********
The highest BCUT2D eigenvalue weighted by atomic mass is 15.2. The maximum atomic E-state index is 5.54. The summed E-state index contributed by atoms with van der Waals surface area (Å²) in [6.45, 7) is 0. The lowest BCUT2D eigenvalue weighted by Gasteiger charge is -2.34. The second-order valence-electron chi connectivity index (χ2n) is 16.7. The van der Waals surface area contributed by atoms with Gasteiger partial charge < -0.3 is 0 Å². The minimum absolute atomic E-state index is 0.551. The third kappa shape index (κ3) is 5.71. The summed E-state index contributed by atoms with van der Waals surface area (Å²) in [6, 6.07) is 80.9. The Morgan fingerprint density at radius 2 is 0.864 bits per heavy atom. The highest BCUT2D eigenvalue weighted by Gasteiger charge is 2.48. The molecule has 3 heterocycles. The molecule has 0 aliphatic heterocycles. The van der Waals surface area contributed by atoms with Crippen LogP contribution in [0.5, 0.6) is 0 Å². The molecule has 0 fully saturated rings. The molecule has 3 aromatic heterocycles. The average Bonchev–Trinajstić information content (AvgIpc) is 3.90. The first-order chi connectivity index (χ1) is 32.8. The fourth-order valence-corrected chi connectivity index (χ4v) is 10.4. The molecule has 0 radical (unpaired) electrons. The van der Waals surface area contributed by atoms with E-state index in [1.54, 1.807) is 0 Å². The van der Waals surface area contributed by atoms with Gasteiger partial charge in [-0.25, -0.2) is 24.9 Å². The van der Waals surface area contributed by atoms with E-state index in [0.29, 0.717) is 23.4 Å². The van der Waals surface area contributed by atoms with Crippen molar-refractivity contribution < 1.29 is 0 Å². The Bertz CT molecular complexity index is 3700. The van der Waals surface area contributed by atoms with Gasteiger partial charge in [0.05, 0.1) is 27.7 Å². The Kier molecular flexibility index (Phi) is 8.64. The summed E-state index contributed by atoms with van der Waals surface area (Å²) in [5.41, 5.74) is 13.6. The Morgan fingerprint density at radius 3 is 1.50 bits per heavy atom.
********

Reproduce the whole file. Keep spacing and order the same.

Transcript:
The highest BCUT2D eigenvalue weighted by atomic mass is 15.2. The maximum atomic E-state index is 5.54. The summed E-state index contributed by atoms with van der Waals surface area (Å²) in [6.45, 7) is 0. The lowest BCUT2D eigenvalue weighted by Gasteiger charge is -2.34. The second-order valence-electron chi connectivity index (χ2n) is 16.7. The van der Waals surface area contributed by atoms with Gasteiger partial charge < -0.3 is 0 Å². The minimum absolute atomic E-state index is 0.551. The third kappa shape index (κ3) is 5.71. The summed E-state index contributed by atoms with van der Waals surface area (Å²) in [6, 6.07) is 80.9. The Morgan fingerprint density at radius 2 is 0.864 bits per heavy atom. The highest BCUT2D eigenvalue weighted by Gasteiger charge is 2.48. The molecule has 3 heterocycles. The molecule has 0 aliphatic heterocycles. The van der Waals surface area contributed by atoms with Crippen LogP contribution in [0.5, 0.6) is 0 Å². The molecule has 0 fully saturated rings. The molecule has 3 aromatic heterocycles. The average Bonchev–Trinajstić information content (AvgIpc) is 3.90. The first-order chi connectivity index (χ1) is 32.8. The fourth-order valence-corrected chi connectivity index (χ4v) is 10.4. The molecule has 0 radical (unpaired) electrons. The van der Waals surface area contributed by atoms with E-state index in [1.54, 1.807) is 0 Å². The van der Waals surface area contributed by atoms with Gasteiger partial charge in [-0.25, -0.2) is 24.9 Å². The van der Waals surface area contributed by atoms with E-state index in [0.29, 0.717) is 23.4 Å². The van der Waals surface area contributed by atoms with Crippen molar-refractivity contribution < 1.29 is 0 Å². The Bertz CT molecular complexity index is 3700. The van der Waals surface area contributed by atoms with Gasteiger partial charge in [0.05, 0.1) is 27.7 Å². The Kier molecular flexibility index (Phi) is 8.64. The summed E-state index contributed by atoms with van der Waals surface area (Å²) in [5.41, 5.74) is 13.6. The Morgan fingerprint density at radius 3 is 1.50 bits per heavy atom.